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How to set multiple timers on iPhone, iPad, and HomePod

HomePod mini can run multiple timers, yet the iPhone can't

Apple is inconsistent over which devices you can use for multiple timers, but there are workarounds to get the feature on HomePod mini, iPhone, or wherever you need.

So you're following that detailed dinner recipe that begins "pierce lid in several places." You still need to a timer to tell you when that TV dinner will be ready, plus you could be going out on a limb and also timing pudding. Apple can help you — and sometimes Apple won't.

It is true that whether you're using a cooker or a microwave, there's going to be some kind of timer on it. But the iPhone in your hand, or the HomePod mini in your kitchen, and immense computing power and you would think it could handle counting down two separate timers.

The HomePod mini can. The iPhone cannot — without a workaround.

How to set multiple timers on HomePod mini

  1. Say something like, "Hey, Siri, set a timer called Oven for ten minutes"
  2. Then say something like, "Hey, Siri, set a timer called Pudding for fifteen minutes"

That's it, you're done. At any point between now and when these timers go off, you can say, "Hey, Siri, check the oven timer." Or "Hey, Siri, check the pudding timer."

As with most things Siri, there are multiple ways of asking for all of this. "Hey, Siri, set a 25-minute timer" works, as does "set a 30-minute rice timer."

Similarly, as well as saying, "check the timer," you could say, "Hey, Siri, how much time is left on the oven timer?" If your recipe requires you to turn things over half way through the time, you could open the oven door and say, "Hey, Siri, pause the pudding timer."

You will get weary of saying "Hey, Siri," quite so often. But it works and it all works very well.

Until you try it on your iPhone.

L-R: Siri hears you ask for a timer, sets it, then won't let you set a second
L-R: Siri hears you ask for a timer, sets it, then won't let you set a second

The problem with timers on iPhone

Pick up your iPhone and say, "Hey, Siri, set a pudding timer for 15 minutes." That works, and the clock starts counting down immediately.

But then try saying, "Hey, Siri, set an oven timer for 10 minutes." You'll get this response — "There's already a 15 minutes timer. Replace it?"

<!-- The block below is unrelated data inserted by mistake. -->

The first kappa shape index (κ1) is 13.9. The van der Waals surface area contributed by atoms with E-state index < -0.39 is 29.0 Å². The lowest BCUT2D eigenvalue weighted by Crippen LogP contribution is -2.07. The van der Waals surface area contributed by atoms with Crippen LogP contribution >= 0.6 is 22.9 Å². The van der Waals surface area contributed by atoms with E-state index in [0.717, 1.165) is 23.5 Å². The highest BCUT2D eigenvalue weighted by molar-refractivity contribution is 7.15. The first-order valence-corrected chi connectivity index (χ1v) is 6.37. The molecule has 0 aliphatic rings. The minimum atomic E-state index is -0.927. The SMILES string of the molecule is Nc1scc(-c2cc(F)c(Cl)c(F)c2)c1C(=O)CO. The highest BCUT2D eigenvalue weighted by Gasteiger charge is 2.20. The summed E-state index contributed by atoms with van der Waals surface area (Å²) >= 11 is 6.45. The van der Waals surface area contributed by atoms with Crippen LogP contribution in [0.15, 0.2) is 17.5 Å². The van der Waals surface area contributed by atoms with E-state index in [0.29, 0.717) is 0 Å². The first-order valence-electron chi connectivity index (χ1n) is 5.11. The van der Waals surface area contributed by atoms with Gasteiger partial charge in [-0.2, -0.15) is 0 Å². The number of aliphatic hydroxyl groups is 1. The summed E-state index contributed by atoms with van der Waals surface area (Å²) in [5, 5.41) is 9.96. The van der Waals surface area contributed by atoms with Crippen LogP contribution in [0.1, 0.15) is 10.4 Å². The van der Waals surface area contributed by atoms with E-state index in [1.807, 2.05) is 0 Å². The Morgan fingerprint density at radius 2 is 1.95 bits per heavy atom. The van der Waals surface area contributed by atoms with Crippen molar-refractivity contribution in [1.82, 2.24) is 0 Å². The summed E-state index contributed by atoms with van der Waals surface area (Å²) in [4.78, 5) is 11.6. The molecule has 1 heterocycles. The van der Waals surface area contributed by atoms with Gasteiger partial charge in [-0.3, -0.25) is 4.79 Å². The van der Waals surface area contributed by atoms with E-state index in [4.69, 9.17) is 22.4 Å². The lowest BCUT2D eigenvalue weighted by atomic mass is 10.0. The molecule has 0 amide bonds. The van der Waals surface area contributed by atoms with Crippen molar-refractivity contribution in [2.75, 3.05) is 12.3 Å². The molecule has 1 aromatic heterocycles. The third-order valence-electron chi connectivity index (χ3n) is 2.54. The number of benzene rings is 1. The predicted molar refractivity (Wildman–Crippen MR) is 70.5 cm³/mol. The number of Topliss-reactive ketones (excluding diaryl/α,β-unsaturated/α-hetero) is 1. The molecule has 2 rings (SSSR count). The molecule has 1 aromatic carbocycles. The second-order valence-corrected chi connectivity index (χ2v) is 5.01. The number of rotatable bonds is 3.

The fact that you can't get your iPhone to set more than one timer may just be down to how this is one part of the clock app that hasn't ever been updated. It's still one Timer button, one timer.

How to get multiple timers on iPhone

The trick is that while you can't set a new timer while an old one is running, you can set an alarm. There is no limit to the number of alarms you can have on your iPhone.

One of the problems of Siri is that when you do use it to set a timer, or an alarm, it can sometimes take just a bit too long to think about it. If you had to stand there working out exactly what time was half of 27 minutes from now, you'd take a while as well.

The only calculation you ever have to do, though, is when you're cooking and have to do something at intervals through the recipe. Calculate how many minutes you need, or just read it straight off the pack, and then ask Siri — but in a very specific way.

Say, "Hey, Siri, set an alarm for 27 minutes."

You could obviously ask for any time you want, but you can also still give this alarm a name. "Set an alarm called oven for 27 minutes," will do fine.

Siri won't reply with "27 minutes starting now," as it would with a timer. Instead, it will tell you "Your oven alarm is set for 12:43," or whatever time is 27 minutes from now.

That's it, that's your workaround.

The good and bad of a workaround

The good part is that you've now got any number of timers for anything you want. And just as with the timer on a HomePod mini, you've named them. You have your oven timer, your pudding timer, they're just alarm times instead of countdowns.

That is the bad part, though. Since they're not counting down, you can't ask Siri how long is left.

Instead, you can either wait for the alarm to sound, or look at your iPhone's Clock app. Even then with different alarms sounding, you need to remember which is which.

So you might want to do all of this without Siri, by setting alarms with different sounds, directly on your iPhone.

Third-party apps like recipe manager Paprika can have multiple concurrent timers running
Third-party apps like recipe manager Paprika can have multiple concurrent timers running

Building on the timer workaround

This is an area where the Shortcuts feature of iOS could be handy. You could spend some time setting up one Shortcut for 15 minutes, one for 10, and so on. And giving each Shortcut alarm a different sound.

Then since you can run a Shortcut by asking Siri, you can say, "Hey, Siri, run my 15 Shortcut," and it will. In 15 minutes, you'll get the sound you know you selected to mean 15 minutes.

It's not as if multiple timer are exclusively useful in cooking, but if you are in the kitchen, there is an alternative to all of this that will help you. The recipe app Paprika lets you set multiple timers.

That's actual timers, several of them, on iOS without the need for workarounds.

There can't be much surprise that an iOS developer can leverage the iPhone to provide multiple timers. But it is still a disappointment that iOS doesn't present this ability to us directly.

Stay on top of all Apple news right from your HomePod. Say, "Hey, Siri, play AppleInsider," and you'll get latest AppleInsider Podcast. Or ask your HomePod mini for "AppleInsider Daily" instead and you'll hear a fast update direct from our news team. And, if you're interested in Apple-centric home automation, say "Hey, Siri, play HomeKit Insider," and you'll be listening to our newest specialized podcast in moments.